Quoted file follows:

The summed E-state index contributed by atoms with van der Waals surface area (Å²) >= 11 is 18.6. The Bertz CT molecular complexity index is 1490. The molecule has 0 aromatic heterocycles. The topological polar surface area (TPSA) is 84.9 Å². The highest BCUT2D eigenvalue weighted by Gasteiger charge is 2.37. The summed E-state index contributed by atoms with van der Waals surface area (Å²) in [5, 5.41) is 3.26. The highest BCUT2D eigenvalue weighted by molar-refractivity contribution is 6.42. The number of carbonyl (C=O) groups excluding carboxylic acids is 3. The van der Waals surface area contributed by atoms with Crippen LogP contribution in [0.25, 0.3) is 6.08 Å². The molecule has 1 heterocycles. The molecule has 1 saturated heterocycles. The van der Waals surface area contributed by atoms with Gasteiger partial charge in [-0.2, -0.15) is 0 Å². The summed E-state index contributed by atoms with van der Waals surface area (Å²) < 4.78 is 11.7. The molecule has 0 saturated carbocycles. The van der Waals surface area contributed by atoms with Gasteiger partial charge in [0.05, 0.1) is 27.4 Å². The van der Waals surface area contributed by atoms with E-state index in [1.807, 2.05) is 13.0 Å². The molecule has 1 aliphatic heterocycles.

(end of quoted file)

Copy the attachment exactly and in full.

The summed E-state index contributed by atoms with van der Waals surface area (Å²) >= 11 is 18.6. The Bertz CT molecular complexity index is 1490. The molecule has 0 aromatic heterocycles. The topological polar surface area (TPSA) is 84.9 Å². The highest BCUT2D eigenvalue weighted by Gasteiger charge is 2.37. The summed E-state index contributed by atoms with van der Waals surface area (Å²) in [5, 5.41) is 3.26. The highest BCUT2D eigenvalue weighted by molar-refractivity contribution is 6.42. The number of carbonyl (C=O) groups excluding carboxylic acids is 3. The van der Waals surface area contributed by atoms with Crippen LogP contribution in [0.25, 0.3) is 6.08 Å². The molecule has 1 heterocycles. The molecule has 1 saturated heterocycles. The van der Waals surface area contributed by atoms with Gasteiger partial charge in [-0.2, -0.15) is 0 Å². The summed E-state index contributed by atoms with van der Waals surface area (Å²) < 4.78 is 11.7. The molecule has 0 saturated carbocycles. The van der Waals surface area contributed by atoms with Gasteiger partial charge in [0.05, 0.1) is 27.4 Å². The van der Waals surface area contributed by atoms with E-state index in [1.807, 2.05) is 13.0 Å². The molecule has 1 aliphatic heterocycles.